Publication: Journal of Applied Psychology (OCT 2010)
Article: Internship: A Recruitment and Selection Perspective
Authors: H. Zhao, R. C. Liden
Reviewed by: Holly Engler
Looking for a job? Internships are a great way to gain practical experience before entering the workforce, post graduation. In fact, many companies including J.P. Morgan and Goldman Sachs’ report that nearly 89% of new hires were previous interns. So, it is reasonable to assume that an internship opportunity is the guaranteed gateway to getting hired? Not quite. Until now, however, little research has studied how interns can obtain job offers or how host organizations can convince interns to stick around.
Publication: International Journal of Selection and Assessment
Article: Does image matter to different job applicants? The influences of corporate
image and applicant individual differences on organizational attractiveness
Authors: W-C. Tsai & I. W-F. Yang
Reviewed By: Benjamin Granger
From a recruitment perspective, an organization’scorporate imagerefers to job seekers’ shared beliefs about the organization’s characteristics (i.e., attributes). These beliefs basically serve as information about the potential “employment conditions” within an organization and thus its corporate image can play a big role in determining whether or not it attracts top talent. Recently, Tsai and Yang (2010) have extended the research on corporate image by arguing that corporate image is comprised of as many as four dimensions: (1) product image, (2) service image, (3) citizenship image and (4) credibility image.
Topic: Recruiting, Organizational Reputation
Publication: Journal of Business and Psychology (SEP 2009)
Article: Effects of pro-environmental recruiting messages: The role of organizational reputations.
Authors: T. S. Behrend, B. A. Baker, L. F. Thompson
Reviewed By: Sarah Teague
Effective recruitment is crucial to the development of a cohesive workforce and a successful organization. It directly affects the quality of a potential applicant pool. With the explosive growth of Internet users in recent years, web sites have become a preferred recruiting method. They provide a way for organizations to reach mass quantities of potential applicants at relatively low cost in terms of both time and money.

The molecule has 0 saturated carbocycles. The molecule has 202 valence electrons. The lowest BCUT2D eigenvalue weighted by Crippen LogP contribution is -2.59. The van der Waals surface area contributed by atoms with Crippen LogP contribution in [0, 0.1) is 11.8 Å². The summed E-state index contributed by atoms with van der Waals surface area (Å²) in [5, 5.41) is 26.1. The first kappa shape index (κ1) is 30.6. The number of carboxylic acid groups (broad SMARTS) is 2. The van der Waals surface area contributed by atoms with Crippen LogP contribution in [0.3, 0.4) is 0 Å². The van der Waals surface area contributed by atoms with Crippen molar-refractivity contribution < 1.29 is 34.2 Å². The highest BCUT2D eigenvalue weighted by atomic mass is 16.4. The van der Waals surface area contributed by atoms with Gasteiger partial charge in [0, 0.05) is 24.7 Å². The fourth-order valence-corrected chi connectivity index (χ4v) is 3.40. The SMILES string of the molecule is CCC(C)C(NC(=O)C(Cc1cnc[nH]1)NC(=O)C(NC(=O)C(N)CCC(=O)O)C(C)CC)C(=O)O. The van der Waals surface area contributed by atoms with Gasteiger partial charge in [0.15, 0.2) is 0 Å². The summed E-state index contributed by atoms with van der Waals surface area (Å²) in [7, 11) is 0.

Topic: Diversity, Recruiting
Publication: Journal of Applied Psychology (SEP 2009)
Article: Displaying employee testimonials on recruitment websites: Effects of communication media, employee race, and job seeker race on organizational attraction and information credibility
Authors: H.J. Walker, H.S. Field, W.F. Giles, A.A. Armenakis, & J.B. Bernerth
Reviewed By: Benjamin Granger
Employee testimonials can be found on many organizations’ recruitment websites. Unfortunately, there is relatively little research on how testimonials actually affect job seeker perceptions of the organization. It is assumed that employee testimonials are effective because job applicants prefer the input of other people (who are similar to them) and gives the organization a human persona. But many questions remain to be answered.
Topic: Diversity, Recruiting, Staffing
Publication: Journal of Business Ethics
Article: Social desirability response bias, gender, and factors influencing organizational commitment: An international study.
Author: R.A. Bernardi, S.T. Guptill
Featured by: Lit Digger
Given today’s economy, job openings are drying up. However, for those companies that DO have open positions to fill, recruiters may still find it valuable to emphasize the aspects of the company that prospective applicants are looking for. So what are some key factors that job interviewees are seeking from potential employers?
Topic: Recruiting, Staffing
Publication: Human Resource Management
Article: Realistic recruitment practices in organizations: The potential benefits of generalized expectancy calibration
Author: B.J. Morse, P.M. Popovich
Featured by: Benjamin Granger
Realistic Job Previews (RJPs) are commonly employed by organizations and are intended to provide recruits/job applicants with realistic (both positive and some negative) information about the job/organization. Ideally, RJPs should decrease the possibility of early turnover due to unmet expectations or shocks.